A search on Trade Me this week for rentals in the Bay of Plenty turned up 357 results.
Checking the "Pets OK" box, however, whittles that figure down to a measly 35 - and it's really only 33 because two were just holiday rentals.
Just under half of the listings wanted more than $600 a week for their pet-friendly paradises and some had conditions for furry friends - cats OK but no dogs; dogs preferred over cats; small pets only.
Slim pickings out there, then, for the 64 per cent - according to the New Zealand Companion Animal Council - of Kiwis who own a pet.
Our cat ownership rates are amongst the highest in the world, and the National Dog Database 2019 counts 565,757 registered dogs in Aotearoa - one for about every eight people.
Last week a Rotorua grandmother described scrolling rental listings with tears in her eyes trying to find somewhere for herself, her two grandchildren and their "therapy pets" - a cat and a dog - to live.
Another woman in the city, Pauline Harris, considered putting down her beloved dog Jet because of her struggle to find a rental with him.
Both cases had happy endings, with pet-friendly homes found, but not without a lot of stress and heartache.
If you're a renter in New Zealand it is probably not a responsible decision to get a pet because that is the cold, hard fact of the situation and the way the system is weighted.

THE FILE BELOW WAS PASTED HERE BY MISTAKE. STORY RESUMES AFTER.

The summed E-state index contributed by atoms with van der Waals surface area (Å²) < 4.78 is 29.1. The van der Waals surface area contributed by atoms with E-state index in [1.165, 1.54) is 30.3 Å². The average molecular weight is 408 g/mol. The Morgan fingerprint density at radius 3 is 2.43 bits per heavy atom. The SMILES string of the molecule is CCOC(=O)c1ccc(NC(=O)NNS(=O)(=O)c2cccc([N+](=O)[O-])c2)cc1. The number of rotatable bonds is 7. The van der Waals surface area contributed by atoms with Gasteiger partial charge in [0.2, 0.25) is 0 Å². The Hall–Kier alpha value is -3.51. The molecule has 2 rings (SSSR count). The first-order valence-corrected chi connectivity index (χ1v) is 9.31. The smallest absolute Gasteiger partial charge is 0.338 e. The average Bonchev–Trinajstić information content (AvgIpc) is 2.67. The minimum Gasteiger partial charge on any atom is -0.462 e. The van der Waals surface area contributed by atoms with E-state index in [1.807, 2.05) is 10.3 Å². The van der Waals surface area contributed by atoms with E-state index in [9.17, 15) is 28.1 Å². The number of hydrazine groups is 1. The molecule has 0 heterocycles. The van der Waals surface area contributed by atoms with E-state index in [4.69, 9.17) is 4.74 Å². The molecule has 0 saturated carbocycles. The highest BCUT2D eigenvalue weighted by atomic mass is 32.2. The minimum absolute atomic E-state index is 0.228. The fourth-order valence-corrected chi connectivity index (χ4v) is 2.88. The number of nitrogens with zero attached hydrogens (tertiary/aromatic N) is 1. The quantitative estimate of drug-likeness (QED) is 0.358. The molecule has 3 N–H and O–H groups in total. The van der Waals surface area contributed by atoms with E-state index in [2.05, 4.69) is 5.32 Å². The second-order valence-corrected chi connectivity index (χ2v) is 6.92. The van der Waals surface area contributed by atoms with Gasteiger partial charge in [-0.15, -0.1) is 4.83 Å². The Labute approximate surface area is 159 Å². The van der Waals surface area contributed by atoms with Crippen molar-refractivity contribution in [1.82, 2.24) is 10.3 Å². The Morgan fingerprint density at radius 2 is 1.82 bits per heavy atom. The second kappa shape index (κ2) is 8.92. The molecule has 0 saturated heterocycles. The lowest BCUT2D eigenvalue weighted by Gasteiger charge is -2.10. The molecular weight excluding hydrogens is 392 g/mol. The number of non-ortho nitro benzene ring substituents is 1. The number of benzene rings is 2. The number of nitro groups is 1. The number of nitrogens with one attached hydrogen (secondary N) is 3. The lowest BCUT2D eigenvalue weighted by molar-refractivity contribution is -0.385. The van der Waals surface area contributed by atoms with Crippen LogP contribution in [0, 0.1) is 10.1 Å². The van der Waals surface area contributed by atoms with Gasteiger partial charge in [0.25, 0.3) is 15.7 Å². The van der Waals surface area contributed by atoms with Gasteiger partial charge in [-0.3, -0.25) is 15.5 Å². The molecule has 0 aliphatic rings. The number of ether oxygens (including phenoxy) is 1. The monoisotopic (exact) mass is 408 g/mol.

But is it fair to deny all the benefits of pet ownership to people just because they are part of the growing population of Kiwis who will be life-long renters?
Studies have shown numerous health benefits of owning a pet, including lower stress and increased fitness. They help kids learn empathy and can also provide home security.
The last census found that just under a third of New Zealanders are renters and that rentals are getting more crowded. Homeownership rates were down and the number of empty homes was up.
With demand for rentals continuing to outstrip supply in the Bay of Plenty, landlords can afford to be picky when it comes to tenants and say no to pets.
It's a landlord's right to be risk-averse and protect their investment, but their fears seem to be based on worst-case scenarios that would bear little resemblance to the normal wear and tear reality of pets in homes.
Cutting pet owners out also ignores a segment of the tenancy market that is generally willing to pay more and stay longer.
In March this year, the Australian state of Victoria made it a whole lot easier for renters to own pets.
Landlords now need reasonable grounds to refuse a tenant's request to get a pet and must also convince an independent body.
A change like that here would certainly help even out the property playing field but until then, responsible renters have little option but to go it alone.